What are your “5 Things I Wish Someone Told Me Before I Started” and why. (Please share a story or example for each.)
Just like a good press release or pitch, be sure to cover the who, what, when, where, and why when building a PR career.
I wish I would’ve known since day one: I’m serving the press, not the client.
You might think you’re working for the client, but you’re really working for the press. Be of service. In earned editorial press, the journalist or producer is the one who has control over the story; that’s who!
I wish I would have known the simple litmus test for good PR stories.
Ask “What is good for the public?” about this story. If you can’t answer that, there is no story.
I wish I would have known to give print press two weeks to six months’ notice when possible.
You know how in real estate they say it’s all about “location, location, location”? Well, in PR it’s all about “timing, timing, timing.” You must have the right story with the right media at the right time. Print magazines need months of notice, while TV can act day-of. (Speaking of short-notice leads, I’m grateful to have all client assets on one link: SearchPressKits.com. One time I was whitewater kayaking and sent a press kit link to a journalist riverside. Online press kits are awesome time savers. There’s your pro tip of the day!) Knowing your press friend means knowing when they need information, day or night.
I wish I would have known how important press considers locations.
Press venues are a business. If a client is local to them, it’s easier (and cheaper) to get them on camera or meet for an interview. While technology has certainly made it easier to connect, it’s still music to media’s ears when you say, “My client is in the same city and they can be in-studio any time.”
I wish I would have known why people choose to do PR in the first place.
Today, I teach clients right away the difference between earned, paid, and owned media. Many people seek PR to sell something. That’s not a good reason to do PR. For that, choose advertising. PR is for building credibility and brand recognition. The old saying holds true today: “Advertising is what you pay for; publicity is what you pray for.”
You are known as a master networker. Can you share some tips on great networking?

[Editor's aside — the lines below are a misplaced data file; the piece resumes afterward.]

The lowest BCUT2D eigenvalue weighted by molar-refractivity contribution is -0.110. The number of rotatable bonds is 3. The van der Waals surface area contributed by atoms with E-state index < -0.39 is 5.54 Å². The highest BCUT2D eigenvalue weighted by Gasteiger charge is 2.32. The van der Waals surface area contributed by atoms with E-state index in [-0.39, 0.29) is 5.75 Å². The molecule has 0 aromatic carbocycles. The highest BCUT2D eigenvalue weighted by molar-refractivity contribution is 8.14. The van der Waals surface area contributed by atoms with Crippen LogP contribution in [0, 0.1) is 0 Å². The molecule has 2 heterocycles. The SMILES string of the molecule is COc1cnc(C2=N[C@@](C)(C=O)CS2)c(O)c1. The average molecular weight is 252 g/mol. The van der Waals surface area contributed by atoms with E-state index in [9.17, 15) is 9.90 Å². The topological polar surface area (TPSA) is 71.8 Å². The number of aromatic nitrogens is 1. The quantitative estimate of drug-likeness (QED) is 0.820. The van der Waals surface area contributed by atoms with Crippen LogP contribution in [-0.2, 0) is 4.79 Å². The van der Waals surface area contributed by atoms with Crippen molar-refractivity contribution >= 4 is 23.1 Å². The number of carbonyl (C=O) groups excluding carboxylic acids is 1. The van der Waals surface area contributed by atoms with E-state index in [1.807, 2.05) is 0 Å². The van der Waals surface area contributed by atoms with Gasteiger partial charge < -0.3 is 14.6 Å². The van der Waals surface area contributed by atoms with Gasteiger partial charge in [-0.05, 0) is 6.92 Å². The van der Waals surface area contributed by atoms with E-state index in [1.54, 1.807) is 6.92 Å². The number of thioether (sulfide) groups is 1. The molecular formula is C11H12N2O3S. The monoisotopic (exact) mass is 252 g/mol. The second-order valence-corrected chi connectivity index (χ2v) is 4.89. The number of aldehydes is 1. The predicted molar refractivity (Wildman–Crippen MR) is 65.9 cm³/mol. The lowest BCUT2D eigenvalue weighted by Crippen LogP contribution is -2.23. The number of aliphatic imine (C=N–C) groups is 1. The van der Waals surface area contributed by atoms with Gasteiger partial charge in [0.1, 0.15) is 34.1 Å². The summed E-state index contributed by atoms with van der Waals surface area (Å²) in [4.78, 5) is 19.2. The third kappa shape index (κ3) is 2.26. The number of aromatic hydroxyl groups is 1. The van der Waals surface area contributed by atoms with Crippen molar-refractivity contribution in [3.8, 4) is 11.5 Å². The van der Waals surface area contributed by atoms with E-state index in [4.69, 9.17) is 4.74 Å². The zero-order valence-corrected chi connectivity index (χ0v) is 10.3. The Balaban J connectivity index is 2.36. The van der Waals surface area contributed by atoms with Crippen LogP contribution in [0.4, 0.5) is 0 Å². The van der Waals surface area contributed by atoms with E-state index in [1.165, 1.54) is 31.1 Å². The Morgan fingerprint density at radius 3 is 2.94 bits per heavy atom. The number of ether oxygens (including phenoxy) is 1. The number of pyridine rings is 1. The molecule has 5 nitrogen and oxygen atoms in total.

Treat everyone like a VIP.
Lead generation is one of the most important aspects of any business. Can you share some of the strategies you use to generate good, qualified leads?
Are you talking about the “good leads from downtown”? (That’s a Glengarry Glen Ross joke. If you’re not familiar, check out this clip. Every publicist should watch or read Glengarry Glen Ross, by the way. It originally was a play.) To get those “downtown leads,” use media networking events like the National Publicity Summit, networking sites like PitchRate.com (a site I helped co-found), or ask your current contacts to hook you up with other journalists and producers. I have a Wall Street Journal media contact who connected me with her New York Times friend when I asked her. Press know press. Ask them for the “good leads.”
Is there a particular book that you read, or podcast you listened to that really helped you in your career? Can you explain?
Yes, watch “The Century of Self.” I have a master’s degree in human development from Pacific Oaks College. In my master’s thesis, “The Art of Aha: How People Find Health, Wealth, and Love in the 21st Century,” I studied how people arrive at epiphanies on demand. In my research, I watched Adam Curtis’s four-part series “The Century of Self,” which covers the story of Sigmund Freud‘s American nephew Edward Bernays. It was Bernays who invented the public relations profession in the 1920s and was the first person to apply Freud’s ideas to manipulate the masses. I am fascinated by Bernays, how PR developed, and its connections to consumerism. I highly recommend the series.
Oh, and watch the movie “Wag the Dog.” It’s quite entertaining and a bit eye-opening on how PR can be used against the masses. I think it’s a movie to warn new publicists on why manipulation doesn’t work.
Because of the role you play, you are a person of great influence. If you could inspire a movement that would bring the most amount of good to the most amount of people, what would that be? You never know what your idea can trigger. 🙂
We believe conversations change everything. The stories we consume consume us. Right now, our entire marketing industry is based on fear and stimulating the need to fix ourselves. It fuels our consumerism. At Wasabi Publicity, we believe we can elevate this conversation and tell stories for the good of humankind. Imagine a world where people share positive stories they’ve heard on the news cycle this morning. What if our stories stimulated our sense of security and safety? According to the latest brain science research, that contributes to optimal life experience. That’s why I get out of bed each morning. How about you?
This was really meaningful! Thank you so much for your time.